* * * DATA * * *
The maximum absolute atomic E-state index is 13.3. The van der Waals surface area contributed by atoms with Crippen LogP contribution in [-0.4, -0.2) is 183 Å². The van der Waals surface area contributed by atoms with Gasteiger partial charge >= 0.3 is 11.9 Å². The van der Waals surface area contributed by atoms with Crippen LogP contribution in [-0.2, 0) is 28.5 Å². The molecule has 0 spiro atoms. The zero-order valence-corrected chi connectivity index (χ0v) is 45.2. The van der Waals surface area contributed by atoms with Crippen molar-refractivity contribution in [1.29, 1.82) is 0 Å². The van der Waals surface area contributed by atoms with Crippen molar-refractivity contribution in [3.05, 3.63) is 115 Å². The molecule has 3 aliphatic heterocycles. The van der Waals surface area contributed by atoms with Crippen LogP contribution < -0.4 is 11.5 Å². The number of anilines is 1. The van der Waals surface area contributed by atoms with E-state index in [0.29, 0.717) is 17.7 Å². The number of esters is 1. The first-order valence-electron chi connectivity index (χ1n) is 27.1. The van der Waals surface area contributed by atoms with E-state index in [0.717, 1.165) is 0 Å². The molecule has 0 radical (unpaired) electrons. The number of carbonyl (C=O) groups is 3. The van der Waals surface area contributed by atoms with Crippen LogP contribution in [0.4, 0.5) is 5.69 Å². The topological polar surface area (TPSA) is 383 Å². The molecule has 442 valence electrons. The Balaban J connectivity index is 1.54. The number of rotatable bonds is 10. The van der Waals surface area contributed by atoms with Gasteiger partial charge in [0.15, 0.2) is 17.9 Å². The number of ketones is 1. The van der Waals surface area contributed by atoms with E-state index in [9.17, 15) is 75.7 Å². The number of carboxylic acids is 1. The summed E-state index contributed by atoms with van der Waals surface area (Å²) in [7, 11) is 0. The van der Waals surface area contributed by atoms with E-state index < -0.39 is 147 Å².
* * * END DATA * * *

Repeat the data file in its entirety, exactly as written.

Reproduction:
The maximum absolute atomic E-state index is 13.3. The van der Waals surface area contributed by atoms with Crippen LogP contribution in [-0.4, -0.2) is 183 Å². The van der Waals surface area contributed by atoms with Gasteiger partial charge >= 0.3 is 11.9 Å². The van der Waals surface area contributed by atoms with Crippen LogP contribution in [-0.2, 0) is 28.5 Å². The molecule has 0 spiro atoms. The zero-order valence-corrected chi connectivity index (χ0v) is 45.2. The van der Waals surface area contributed by atoms with Crippen molar-refractivity contribution in [1.29, 1.82) is 0 Å². The van der Waals surface area contributed by atoms with Crippen molar-refractivity contribution in [3.05, 3.63) is 115 Å². The molecule has 3 aliphatic heterocycles. The van der Waals surface area contributed by atoms with Crippen LogP contribution < -0.4 is 11.5 Å². The number of anilines is 1. The van der Waals surface area contributed by atoms with E-state index in [0.29, 0.717) is 17.7 Å². The number of esters is 1. The first-order valence-electron chi connectivity index (χ1n) is 27.1. The van der Waals surface area contributed by atoms with E-state index in [0.717, 1.165) is 0 Å². The molecule has 0 radical (unpaired) electrons. The number of carbonyl (C=O) groups is 3. The van der Waals surface area contributed by atoms with Crippen LogP contribution in [0.4, 0.5) is 5.69 Å². The topological polar surface area (TPSA) is 383 Å². The molecule has 442 valence electrons. The Balaban J connectivity index is 1.54. The number of rotatable bonds is 10. The van der Waals surface area contributed by atoms with Gasteiger partial charge in [0.15, 0.2) is 17.9 Å². The number of ketones is 1. The van der Waals surface area contributed by atoms with E-state index in [9.17, 15) is 75.7 Å². The number of carboxylic acids is 1. The summed E-state index contributed by atoms with van der Waals surface area (Å²) in [7, 11) is 0. The van der Waals surface area contributed by atoms with E-state index < -0.39 is 147 Å².